Joseph Bruchac has written more than 120 books for children, adults and teens. He was written fiction, nonfiction and poetry. Nearly, if not all, of them are about Native Americans, or are retellings of Native American stories. Becoming the author of such a wide variety of stories is not a simple task, and Bruchac's secret might be his dedication to his ideas.
When the idea for a song, poem or story comes to Bruchac, he writes it down. He knows that it is easy to forget ideas, so he gets them written down right away, "even if it means getting up in the middle of the night." The spark for this array of ideas might be a job he had, or a Native American story, or any number of other things. Bruchac says, "for example, I was a volunteer teacher for three years in Ghana, West Africa and that gave me tremendous insight into African history, culture and music as well as helping me see my own country in a different light by living abroad."
Bruchac says, "I'm always getting ideas," but I do not think he somehow gets more ideas than beginning writers, other authors, or anyone else; I think he is simply attentive to them, and acknowledges their worth. Many beginning writers throw out an idea before even giving it a chance.
But it doesn't stop with the ideas. Bruchac puts in a lot of work to create his stories, writing a minimum of two hours every day. He shows strong dedication to his writing, and he lets his excitement for it drive him to write for many audiences.
Bruchac has penned picture books, juvenile and young adult fiction, nonfiction, poetry, songs and even articles. Because Bruchac works with so many of his ideas instead of discarding them, he is able to produce such a wide variety of literature. I asked him about this variety, and he said each type "is different and special in its own way. I just like writing what I am writing when I am writing it." He also told me that his favorite part about writing a piece is "when that story or poem is literally telling itself to me and I can barely keep up with writing it down."
Even with these ideas and words coming to him at such a feverish rate, not everything Bruchac writes gets published. "I just write what I write and see what happens. Then if I finish something I let my editors decide."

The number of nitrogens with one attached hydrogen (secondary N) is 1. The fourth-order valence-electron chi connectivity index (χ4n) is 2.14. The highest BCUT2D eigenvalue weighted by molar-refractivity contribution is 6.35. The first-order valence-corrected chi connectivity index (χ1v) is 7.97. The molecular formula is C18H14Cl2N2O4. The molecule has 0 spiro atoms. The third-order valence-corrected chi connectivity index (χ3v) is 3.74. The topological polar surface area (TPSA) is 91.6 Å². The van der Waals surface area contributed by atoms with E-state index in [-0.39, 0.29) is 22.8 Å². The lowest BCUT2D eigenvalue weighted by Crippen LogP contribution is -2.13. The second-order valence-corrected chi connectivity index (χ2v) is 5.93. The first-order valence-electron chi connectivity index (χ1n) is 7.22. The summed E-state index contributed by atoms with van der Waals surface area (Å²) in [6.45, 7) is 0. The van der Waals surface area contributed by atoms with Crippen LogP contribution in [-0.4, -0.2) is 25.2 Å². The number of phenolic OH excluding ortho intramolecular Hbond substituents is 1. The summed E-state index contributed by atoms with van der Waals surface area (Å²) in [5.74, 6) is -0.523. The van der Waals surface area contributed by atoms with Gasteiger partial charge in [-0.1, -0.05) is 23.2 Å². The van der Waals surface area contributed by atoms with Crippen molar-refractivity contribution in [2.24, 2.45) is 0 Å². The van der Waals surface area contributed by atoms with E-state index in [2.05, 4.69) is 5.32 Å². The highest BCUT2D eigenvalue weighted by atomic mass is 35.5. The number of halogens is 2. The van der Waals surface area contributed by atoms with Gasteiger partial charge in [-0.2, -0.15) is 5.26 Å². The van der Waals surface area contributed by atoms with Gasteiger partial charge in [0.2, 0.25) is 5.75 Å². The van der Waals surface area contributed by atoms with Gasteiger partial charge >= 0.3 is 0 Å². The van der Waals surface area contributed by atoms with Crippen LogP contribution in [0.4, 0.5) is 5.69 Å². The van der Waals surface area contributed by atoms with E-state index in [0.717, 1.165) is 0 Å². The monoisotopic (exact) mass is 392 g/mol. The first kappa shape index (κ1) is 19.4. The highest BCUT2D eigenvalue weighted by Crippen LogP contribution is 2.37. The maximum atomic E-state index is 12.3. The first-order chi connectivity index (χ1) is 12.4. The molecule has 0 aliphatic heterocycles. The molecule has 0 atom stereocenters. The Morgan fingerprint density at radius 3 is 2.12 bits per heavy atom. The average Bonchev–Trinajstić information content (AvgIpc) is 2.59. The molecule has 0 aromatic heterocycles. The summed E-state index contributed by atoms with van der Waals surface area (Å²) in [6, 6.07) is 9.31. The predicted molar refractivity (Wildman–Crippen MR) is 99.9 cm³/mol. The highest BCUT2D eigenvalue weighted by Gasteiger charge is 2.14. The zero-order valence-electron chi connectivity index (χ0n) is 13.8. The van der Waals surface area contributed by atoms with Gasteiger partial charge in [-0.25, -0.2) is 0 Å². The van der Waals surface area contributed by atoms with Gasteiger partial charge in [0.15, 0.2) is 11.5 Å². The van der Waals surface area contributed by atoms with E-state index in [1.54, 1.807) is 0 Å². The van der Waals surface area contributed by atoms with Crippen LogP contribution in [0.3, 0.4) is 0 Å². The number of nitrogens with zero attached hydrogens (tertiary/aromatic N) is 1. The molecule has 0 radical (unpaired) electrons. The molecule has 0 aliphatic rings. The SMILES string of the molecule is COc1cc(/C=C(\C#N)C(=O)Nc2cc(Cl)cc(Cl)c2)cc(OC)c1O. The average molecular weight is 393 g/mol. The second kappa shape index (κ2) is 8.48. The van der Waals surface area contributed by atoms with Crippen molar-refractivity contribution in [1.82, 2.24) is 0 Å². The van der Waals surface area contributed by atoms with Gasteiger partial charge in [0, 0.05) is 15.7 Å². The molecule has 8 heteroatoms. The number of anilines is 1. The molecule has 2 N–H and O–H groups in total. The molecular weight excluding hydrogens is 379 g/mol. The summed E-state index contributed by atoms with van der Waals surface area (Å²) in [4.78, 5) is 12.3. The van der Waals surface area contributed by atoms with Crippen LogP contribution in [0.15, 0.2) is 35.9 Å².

Before Bruchac submitted to editors, before over 120 of his pieces were published and he won awards, he was a little boy writing poetry for his second grade teacher. But it wasn't until college and creative writing classes that he began to focus on the craft of writing. "My father was sure I was making a terrible mistake when I switched my major in college from wildlife conservation to English. He thought I could never make a living as a writer." And yet, it was there, in Cornell University's student literary magazine, that Bruchac's poetry was first published.
That first poem sparked a desire to write more. Since then, Bruchac has become the proof of the adage "write what you know." He looked back on his Abenaki heritage and found a world of possibilities. "I was lucky enough to know many native elders who shared stories with me over the years." says Bruchac, and these stories were the seeds for many of his books.
Every book starts with an idea. Bruchac keeps all those ideas and with excitement creates a story. And after much hard work, those stories become books. Bruchac has been working very hard, then, because he is "just finishing the text of a graphic novel about a young Kiowa man in 1875 who was taken as a prisoner of war to Florida and drew pictures to illustrate the things he experienced and saw. It's working title is Zo-Tom's Sketchbook" But that's not all. Another of his books was just published on October 1st. It is a "steam-punk post-Apocalyptic novel, Killer of Enemies, which has a young Apache woman named Lozen as the main character".
So keep collecting those ideas, no matter what you think of them in the moment. You never know what they'll grow into.
Click here for Joseph Bruchac's website. You can listen to him read his own poetry!
Click here to see the list of books goodreads.com comes up with as written by Joseph Bruchac.